The Vultures of India

These soaring birds in Shakespearean references, signal the spread of carrion and decay of civilisation – in reality, this could not be further from the truth. Vultures are essential in the ecosystem, they feed on large carcasses, moreover, their sharp beaks ensure that the toughest parts of the carcass to get to are picked off by them.

They are the keepers of the health of an ecosystem, preventing the spread of diseases. While their appearance and eating habits may not be entirely a visual pleasure, they do indeed keep our world clean! India has a long-standing cultural connection with Vultures, Jatayu, a demi-god, who was an old friend of King Dashrath – the father of the protagonist of the Ramayana – Ram. Jatayu descended from the skies to help protect Ram’s wife Sita from the clutches of the “evil” Ravana. Jatayu holds a special place in Hindu Mythology.

Vultures in India have lived in synchronicity with humans, as they were the cleaners of the millions of cattle carcasses left in the fields to be devoured by the large birds which prefer to inhabit open lands where they can see their food from a great distance. In the Zoroastrian or Parsi community, the bodies of the dead are left atop hills in an enclosed but exposed Tower of Silence where Vultures and flesh-eating birds take care of the dead in what is essentially an ecologically sound practice.

India has 09 species of Vultures :

Indian Vulture

White-rumped Vulture

Red-headed Vulture

Slender-billed Vulture

Himalayan Vulture

Cinereous Vulture

Egyptian Vulture

Bearded Vulture

Eurasian Griffon

Best places to see Vultures in India

Panna National Park

Madhya Pradesh

A pristine Tiger Reserve, Panna, with its undulating landscape, large grasslands, Teak forests and Rocky Cliffs, will take your breath away. A variety of Flora and Fauna is found here, and a closer look at the white-stained cliffs gives evidence of Vultures which roost here in large numbers.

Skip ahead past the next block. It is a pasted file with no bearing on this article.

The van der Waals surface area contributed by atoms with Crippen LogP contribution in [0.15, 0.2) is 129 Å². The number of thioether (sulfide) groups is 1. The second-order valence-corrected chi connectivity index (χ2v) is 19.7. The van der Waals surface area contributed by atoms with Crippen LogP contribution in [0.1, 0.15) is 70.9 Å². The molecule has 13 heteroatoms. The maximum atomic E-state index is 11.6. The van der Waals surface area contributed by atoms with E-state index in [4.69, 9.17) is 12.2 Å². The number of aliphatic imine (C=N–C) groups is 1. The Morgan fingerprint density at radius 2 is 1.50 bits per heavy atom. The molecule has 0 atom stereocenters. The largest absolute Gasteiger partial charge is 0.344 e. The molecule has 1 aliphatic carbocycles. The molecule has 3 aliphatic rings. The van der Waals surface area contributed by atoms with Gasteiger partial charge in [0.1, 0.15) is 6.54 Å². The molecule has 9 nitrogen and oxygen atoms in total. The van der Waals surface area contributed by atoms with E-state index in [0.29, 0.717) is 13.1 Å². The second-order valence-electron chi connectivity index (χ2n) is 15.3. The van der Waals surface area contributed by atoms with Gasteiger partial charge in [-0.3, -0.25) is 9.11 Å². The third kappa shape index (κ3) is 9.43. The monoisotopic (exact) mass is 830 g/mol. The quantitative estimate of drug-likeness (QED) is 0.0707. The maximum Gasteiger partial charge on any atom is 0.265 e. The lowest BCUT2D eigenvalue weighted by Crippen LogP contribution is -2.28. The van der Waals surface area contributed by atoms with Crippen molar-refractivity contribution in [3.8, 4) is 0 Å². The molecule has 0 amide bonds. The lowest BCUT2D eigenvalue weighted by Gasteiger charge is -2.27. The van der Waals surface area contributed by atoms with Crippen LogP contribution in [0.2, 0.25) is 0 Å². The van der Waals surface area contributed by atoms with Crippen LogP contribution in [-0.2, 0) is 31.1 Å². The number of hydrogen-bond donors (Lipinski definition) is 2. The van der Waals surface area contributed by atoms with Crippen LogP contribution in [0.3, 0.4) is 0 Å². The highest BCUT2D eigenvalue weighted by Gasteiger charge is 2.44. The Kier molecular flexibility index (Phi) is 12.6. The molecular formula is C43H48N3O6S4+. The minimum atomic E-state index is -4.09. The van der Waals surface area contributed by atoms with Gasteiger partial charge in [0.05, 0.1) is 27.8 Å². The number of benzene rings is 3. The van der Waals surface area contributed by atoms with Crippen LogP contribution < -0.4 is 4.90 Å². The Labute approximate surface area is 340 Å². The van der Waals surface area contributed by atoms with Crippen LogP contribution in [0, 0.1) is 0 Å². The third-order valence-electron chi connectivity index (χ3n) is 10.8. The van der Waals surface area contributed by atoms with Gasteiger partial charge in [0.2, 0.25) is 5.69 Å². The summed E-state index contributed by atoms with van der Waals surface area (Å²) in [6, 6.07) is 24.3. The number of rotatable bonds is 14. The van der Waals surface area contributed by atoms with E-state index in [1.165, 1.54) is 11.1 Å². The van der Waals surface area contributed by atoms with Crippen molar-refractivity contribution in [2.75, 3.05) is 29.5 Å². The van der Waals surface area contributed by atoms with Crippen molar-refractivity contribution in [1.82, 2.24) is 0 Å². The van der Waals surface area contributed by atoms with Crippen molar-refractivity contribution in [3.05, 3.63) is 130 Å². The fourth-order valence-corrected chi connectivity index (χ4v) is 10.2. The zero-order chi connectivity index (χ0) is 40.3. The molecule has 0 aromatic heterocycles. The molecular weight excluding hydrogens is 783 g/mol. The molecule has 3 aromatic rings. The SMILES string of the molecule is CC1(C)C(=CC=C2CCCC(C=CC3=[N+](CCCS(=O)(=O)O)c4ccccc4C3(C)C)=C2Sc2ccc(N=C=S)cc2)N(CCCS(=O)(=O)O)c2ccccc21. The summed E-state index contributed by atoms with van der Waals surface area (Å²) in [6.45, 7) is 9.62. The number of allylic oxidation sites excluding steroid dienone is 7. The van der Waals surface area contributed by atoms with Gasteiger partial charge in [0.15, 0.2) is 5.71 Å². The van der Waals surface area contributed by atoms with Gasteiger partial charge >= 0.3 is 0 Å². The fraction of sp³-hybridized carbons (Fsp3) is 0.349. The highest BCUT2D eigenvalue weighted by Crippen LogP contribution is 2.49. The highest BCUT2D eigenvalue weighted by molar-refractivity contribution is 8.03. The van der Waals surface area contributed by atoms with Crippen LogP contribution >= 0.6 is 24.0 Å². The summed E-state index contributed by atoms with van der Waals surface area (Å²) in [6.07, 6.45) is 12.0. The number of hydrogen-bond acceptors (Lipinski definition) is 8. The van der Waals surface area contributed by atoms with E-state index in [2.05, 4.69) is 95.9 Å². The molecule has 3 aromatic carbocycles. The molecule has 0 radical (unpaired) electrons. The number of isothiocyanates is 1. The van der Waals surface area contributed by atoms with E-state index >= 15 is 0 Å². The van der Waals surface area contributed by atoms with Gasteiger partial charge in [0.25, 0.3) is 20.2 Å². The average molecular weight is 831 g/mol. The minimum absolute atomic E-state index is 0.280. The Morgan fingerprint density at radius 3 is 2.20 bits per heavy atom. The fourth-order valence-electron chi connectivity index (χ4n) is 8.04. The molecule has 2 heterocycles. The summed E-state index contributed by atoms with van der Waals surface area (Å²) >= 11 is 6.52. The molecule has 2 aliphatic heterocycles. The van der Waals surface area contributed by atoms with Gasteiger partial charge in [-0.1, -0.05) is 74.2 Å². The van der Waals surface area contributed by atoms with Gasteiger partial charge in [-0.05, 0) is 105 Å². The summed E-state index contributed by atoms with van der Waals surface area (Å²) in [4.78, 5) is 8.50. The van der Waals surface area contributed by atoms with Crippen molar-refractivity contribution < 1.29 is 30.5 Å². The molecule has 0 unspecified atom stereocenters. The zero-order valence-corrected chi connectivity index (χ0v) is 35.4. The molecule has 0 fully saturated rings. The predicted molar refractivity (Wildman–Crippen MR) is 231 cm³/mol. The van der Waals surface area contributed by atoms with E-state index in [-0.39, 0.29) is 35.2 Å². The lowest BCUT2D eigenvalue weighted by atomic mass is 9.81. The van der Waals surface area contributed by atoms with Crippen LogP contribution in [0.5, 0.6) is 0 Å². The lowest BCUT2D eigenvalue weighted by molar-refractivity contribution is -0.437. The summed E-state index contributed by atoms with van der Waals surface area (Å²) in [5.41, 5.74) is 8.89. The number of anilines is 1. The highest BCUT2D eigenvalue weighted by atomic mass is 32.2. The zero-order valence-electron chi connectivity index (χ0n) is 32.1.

07 out of 09 Vulture species can be seen here : The Red-headed Vulture, White-rumped Vulture, Indian Vulture and Egyptian Vulture with  Himalayan Griffon, Cinerous Vulture and Eurasian Griffon being Winter Migrants.

The Rocky cliffs are nesting ground for the Indian, White-rumped, Egyptian and Red-headed Vultures. Panna is the land of the Tiger, Leopard, Crocodile, Antelopes and a wonderful area for birding.

Tal Chhapar

Rajasthan

In Northwest Rajasthan, the grasslands of Tal Chappar are home to a variety of wildlife including large populations of Birds of Prey, Blackbucks and Predators such as the Desert Fox and Indian Grey Wolf.

An area known as “Gaushala” nearby where there is a dumping ground of carcass provides amazing sights for congregation of 06 out of 09 Vultures species : Indian Vulture, White-rumped Vulture, Egyptian Vulture, Red-headed Vulture, Cinereous and the Winter migrant : Eurasian Griffon.

Jor Beed

Rajasthan

On the outskirts of the desert town of Bikaner, famous for its forts and palaces, is Jor Beed – another dumping ground which provides crucial nourishment for Vulture Populations.

07 out of 09 Vulture species can be seen here : The Red-headed Vulture, White-rumped Vulture, Indian Vulture and Egyptian Vulture with  Himalayan Griffon, Cinerous Vulture and Eurasian Griffon being Winter Migrants.

Pangot

Uttarakhand

Part of the Shivalik range, Nainital and Pangot are at an altitude close to 2000m above sea-level is covered with Rhododenron, Pine & Oak forests, home to over 250 Himalayan bird species – a sea of tranquil and a paradise for bird watchers.

These Himalayan Foothills are in the Kumaon regions where one can observe Lammergeier and Himalayan Vultures soaring between the hills.

Kaziranga National Park

Assam

On the outskirts of the desert town of Bikaner, famous for its forts and palaces, is Jor Beed – another dumping ground which provides crucial nourishment for Vulture Populations.

07 out of 09 Vulture species can be seen here : The Red-headed Vulture, White-rumped Vulture, Indian Vulture and Egyptian Vulture with  Himalayan Griffon, Cinerous Vulture and Eurasian Griffon being Winter Migrants.

Fall of the Vulture in India

  • From 40 million to 19,000 individuals
  • (99.9% decline in population from the early 1990s)
  • The fastest decline of any species in the world

In 2003, it was discovered that a huge population of vultures was dying of kidney disease – due to a substance known as Diclofenac which was found inside their systems.

Diclofenac is a painkiller, for humans and animals alike. However, a veterinarian version in the 1980s provided an effective commodity for farmers around India, Pakistan & Nepal.

An age-old practice of dumping cattle carcasses to be picked off by scavengers resulted in disastrous consequences for the Vultures across India and their numbers experienced a freefall until the scientific community realised this.

Each large-sized cattle was responsible for deaths of around 300 vultures due to the drug!

The drug for animals was banned in 2006.